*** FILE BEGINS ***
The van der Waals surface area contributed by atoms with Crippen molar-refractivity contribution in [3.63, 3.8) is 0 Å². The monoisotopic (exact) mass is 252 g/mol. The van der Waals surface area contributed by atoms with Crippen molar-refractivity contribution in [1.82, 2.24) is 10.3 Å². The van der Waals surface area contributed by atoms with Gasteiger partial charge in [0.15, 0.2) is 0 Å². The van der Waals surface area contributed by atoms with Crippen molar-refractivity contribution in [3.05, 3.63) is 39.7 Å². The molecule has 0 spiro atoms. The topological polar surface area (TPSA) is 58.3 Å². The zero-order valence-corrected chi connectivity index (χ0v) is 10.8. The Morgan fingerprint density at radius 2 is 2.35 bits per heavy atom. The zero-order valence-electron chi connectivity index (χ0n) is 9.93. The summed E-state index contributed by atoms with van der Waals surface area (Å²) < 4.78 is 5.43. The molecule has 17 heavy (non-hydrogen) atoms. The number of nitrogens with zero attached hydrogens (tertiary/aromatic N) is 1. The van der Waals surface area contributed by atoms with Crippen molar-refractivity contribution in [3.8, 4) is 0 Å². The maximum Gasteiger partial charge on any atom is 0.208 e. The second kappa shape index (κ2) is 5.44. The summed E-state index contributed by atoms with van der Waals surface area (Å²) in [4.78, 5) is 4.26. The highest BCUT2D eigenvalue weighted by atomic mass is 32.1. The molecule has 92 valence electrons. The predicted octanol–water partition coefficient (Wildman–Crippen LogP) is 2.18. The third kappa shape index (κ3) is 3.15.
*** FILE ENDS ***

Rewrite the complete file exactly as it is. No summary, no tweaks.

The van der Waals surface area contributed by atoms with Crippen molar-refractivity contribution in [3.63, 3.8) is 0 Å². The monoisotopic (exact) mass is 252 g/mol. The van der Waals surface area contributed by atoms with Crippen molar-refractivity contribution in [1.82, 2.24) is 10.3 Å². The van der Waals surface area contributed by atoms with Gasteiger partial charge in [0.15, 0.2) is 0 Å². The van der Waals surface area contributed by atoms with Crippen molar-refractivity contribution in [3.05, 3.63) is 39.7 Å². The molecule has 0 spiro atoms. The topological polar surface area (TPSA) is 58.3 Å². The zero-order valence-corrected chi connectivity index (χ0v) is 10.8. The Morgan fingerprint density at radius 2 is 2.35 bits per heavy atom. The zero-order valence-electron chi connectivity index (χ0n) is 9.93. The summed E-state index contributed by atoms with van der Waals surface area (Å²) < 4.78 is 5.43. The molecule has 17 heavy (non-hydrogen) atoms. The number of nitrogens with zero attached hydrogens (tertiary/aromatic N) is 1. The van der Waals surface area contributed by atoms with Crippen molar-refractivity contribution in [3.8, 4) is 0 Å². The maximum Gasteiger partial charge on any atom is 0.208 e. The second kappa shape index (κ2) is 5.44. The summed E-state index contributed by atoms with van der Waals surface area (Å²) in [4.78, 5) is 4.26. The highest BCUT2D eigenvalue weighted by atomic mass is 32.1. The molecule has 92 valence electrons. The predicted octanol–water partition coefficient (Wildman–Crippen LogP) is 2.18. The third kappa shape index (κ3) is 3.15.